Anyone who knows me IRL at any level knows that I am deep into the Adnan Syed case via the Serial podcast. Yes, I’m way late to the party (recorded in 2014) but with recent developments, I find it riveting and to call myself obsessed is probably an understatement. I cannot get enough of it – I’ve been getting on the treadmill sometimes twice a day just so I can play the next episode of “Serial” or “Undisclosed” (I am now done with “Serial” but have plenty of “Undisclosed” to go). I have always been skeptical of our judicial system, and truly believe that many, many, MANY people are in prison because of false convictions, but to have a real case to follow, dig into, think through, and discuss with others has really reinforced my concerns.
We need to be doing better.
About a month ago, I got that dreaded letter in the mail – a jury summons. Back when I had no kids to take to and from school and to care for before and after school, I would have celebrated that letter. But now with the responsibilities of a stay-at-home mom, that letter stressed me out. I filled out the potential juror questionnaire and was honest, but did list my family member in law enforcement and mentioned that we speak very regularly and get on well. I was hoping that my relationship with him would get me out of jury duty.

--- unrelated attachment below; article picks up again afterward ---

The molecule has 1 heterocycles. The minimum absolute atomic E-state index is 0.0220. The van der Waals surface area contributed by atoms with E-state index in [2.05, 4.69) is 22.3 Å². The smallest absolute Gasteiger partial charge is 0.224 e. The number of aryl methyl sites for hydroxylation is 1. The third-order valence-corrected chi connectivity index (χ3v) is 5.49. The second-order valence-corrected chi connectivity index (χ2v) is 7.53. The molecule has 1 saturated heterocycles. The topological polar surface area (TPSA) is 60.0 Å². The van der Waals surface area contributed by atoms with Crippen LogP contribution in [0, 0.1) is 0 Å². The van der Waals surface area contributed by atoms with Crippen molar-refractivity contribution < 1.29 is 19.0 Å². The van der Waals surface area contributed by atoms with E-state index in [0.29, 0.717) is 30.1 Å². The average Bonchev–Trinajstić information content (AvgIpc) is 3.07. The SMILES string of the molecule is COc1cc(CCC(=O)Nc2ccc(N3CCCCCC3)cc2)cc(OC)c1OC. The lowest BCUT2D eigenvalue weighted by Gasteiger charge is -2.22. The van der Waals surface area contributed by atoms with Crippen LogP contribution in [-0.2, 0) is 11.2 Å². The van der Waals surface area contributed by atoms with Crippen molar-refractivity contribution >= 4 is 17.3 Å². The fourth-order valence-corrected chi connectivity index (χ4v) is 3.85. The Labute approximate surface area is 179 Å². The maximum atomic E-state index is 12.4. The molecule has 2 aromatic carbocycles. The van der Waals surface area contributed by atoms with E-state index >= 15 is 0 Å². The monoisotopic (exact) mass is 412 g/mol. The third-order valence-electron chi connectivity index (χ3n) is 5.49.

It didn’t. Ha!
As I got more and more into Syed’s case, I started changing my attitude about jury duty. I was getting a bit excited, just hoping that it wouldn’t last longer than the designated week. Hottie planned to change his schedule to cover much of our childcare and my in-laws were on deck to fill in when needed. The stress of taking care of the kids was gone, and I got pumped about playing a role in the judicial system for someone’s case – someone’s case that may mean EVERYTHING to them (and little to others).